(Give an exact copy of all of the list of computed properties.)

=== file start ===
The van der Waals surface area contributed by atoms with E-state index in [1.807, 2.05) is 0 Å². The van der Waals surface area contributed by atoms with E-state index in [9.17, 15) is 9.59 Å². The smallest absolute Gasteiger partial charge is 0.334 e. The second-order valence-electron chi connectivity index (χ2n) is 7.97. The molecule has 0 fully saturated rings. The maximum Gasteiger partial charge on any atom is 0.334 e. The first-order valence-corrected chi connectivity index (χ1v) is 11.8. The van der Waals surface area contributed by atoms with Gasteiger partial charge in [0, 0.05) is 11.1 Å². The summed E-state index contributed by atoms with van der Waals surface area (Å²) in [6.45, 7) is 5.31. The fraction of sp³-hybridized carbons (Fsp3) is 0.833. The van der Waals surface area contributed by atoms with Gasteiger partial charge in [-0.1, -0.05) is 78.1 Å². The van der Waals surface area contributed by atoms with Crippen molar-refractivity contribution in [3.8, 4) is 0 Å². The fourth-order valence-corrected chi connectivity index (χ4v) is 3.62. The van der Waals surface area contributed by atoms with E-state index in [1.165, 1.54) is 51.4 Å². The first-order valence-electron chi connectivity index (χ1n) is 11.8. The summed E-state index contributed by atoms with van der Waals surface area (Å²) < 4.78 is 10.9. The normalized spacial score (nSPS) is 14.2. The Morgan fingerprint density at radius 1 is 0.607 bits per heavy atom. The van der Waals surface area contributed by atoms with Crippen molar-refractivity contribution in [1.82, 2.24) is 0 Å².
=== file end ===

The van der Waals surface area contributed by atoms with E-state index in [1.807, 2.05) is 0 Å². The van der Waals surface area contributed by atoms with E-state index in [9.17, 15) is 9.59 Å². The smallest absolute Gasteiger partial charge is 0.334 e. The second-order valence-electron chi connectivity index (χ2n) is 7.97. The molecule has 0 fully saturated rings. The maximum Gasteiger partial charge on any atom is 0.334 e. The first-order valence-corrected chi connectivity index (χ1v) is 11.8. The van der Waals surface area contributed by atoms with Gasteiger partial charge in [0, 0.05) is 11.1 Å². The summed E-state index contributed by atoms with van der Waals surface area (Å²) in [6.45, 7) is 5.31. The fraction of sp³-hybridized carbons (Fsp3) is 0.833. The van der Waals surface area contributed by atoms with Gasteiger partial charge in [-0.1, -0.05) is 78.1 Å². The van der Waals surface area contributed by atoms with Crippen molar-refractivity contribution in [3.8, 4) is 0 Å². The fourth-order valence-corrected chi connectivity index (χ4v) is 3.62. The van der Waals surface area contributed by atoms with E-state index in [1.165, 1.54) is 51.4 Å². The first-order valence-electron chi connectivity index (χ1n) is 11.8. The summed E-state index contributed by atoms with van der Waals surface area (Å²) < 4.78 is 10.9. The normalized spacial score (nSPS) is 14.2. The Morgan fingerprint density at radius 1 is 0.607 bits per heavy atom. The van der Waals surface area contributed by atoms with Crippen molar-refractivity contribution in [1.82, 2.24) is 0 Å².